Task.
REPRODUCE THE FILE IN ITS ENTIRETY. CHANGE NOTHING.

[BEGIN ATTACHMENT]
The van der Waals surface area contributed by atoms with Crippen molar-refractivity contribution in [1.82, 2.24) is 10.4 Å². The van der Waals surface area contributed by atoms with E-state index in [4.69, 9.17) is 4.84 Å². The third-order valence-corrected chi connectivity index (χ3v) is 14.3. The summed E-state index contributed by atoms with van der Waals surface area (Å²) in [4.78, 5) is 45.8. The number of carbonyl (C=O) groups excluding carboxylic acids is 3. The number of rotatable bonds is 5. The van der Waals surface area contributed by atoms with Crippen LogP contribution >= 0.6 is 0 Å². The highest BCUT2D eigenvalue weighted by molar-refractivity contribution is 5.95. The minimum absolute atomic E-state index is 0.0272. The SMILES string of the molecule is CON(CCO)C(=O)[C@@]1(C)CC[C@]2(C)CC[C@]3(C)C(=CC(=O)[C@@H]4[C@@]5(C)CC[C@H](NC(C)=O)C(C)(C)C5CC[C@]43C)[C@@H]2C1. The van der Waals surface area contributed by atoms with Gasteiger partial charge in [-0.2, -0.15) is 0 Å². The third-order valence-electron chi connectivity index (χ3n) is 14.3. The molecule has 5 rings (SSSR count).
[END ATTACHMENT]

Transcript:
The van der Waals surface area contributed by atoms with Crippen molar-refractivity contribution in [1.82, 2.24) is 10.4 Å². The van der Waals surface area contributed by atoms with E-state index in [4.69, 9.17) is 4.84 Å². The third-order valence-corrected chi connectivity index (χ3v) is 14.3. The summed E-state index contributed by atoms with van der Waals surface area (Å²) in [4.78, 5) is 45.8. The number of carbonyl (C=O) groups excluding carboxylic acids is 3. The number of rotatable bonds is 5. The van der Waals surface area contributed by atoms with Crippen LogP contribution >= 0.6 is 0 Å². The highest BCUT2D eigenvalue weighted by molar-refractivity contribution is 5.95. The minimum absolute atomic E-state index is 0.0272. The SMILES string of the molecule is CON(CCO)C(=O)[C@@]1(C)CC[C@]2(C)CC[C@]3(C)C(=CC(=O)[C@@H]4[C@@]5(C)CC[C@H](NC(C)=O)C(C)(C)C5CC[C@]43C)[C@@H]2C1. The van der Waals surface area contributed by atoms with Gasteiger partial charge in [-0.2, -0.15) is 0 Å². The third-order valence-electron chi connectivity index (χ3n) is 14.3. The molecule has 5 rings (SSSR count).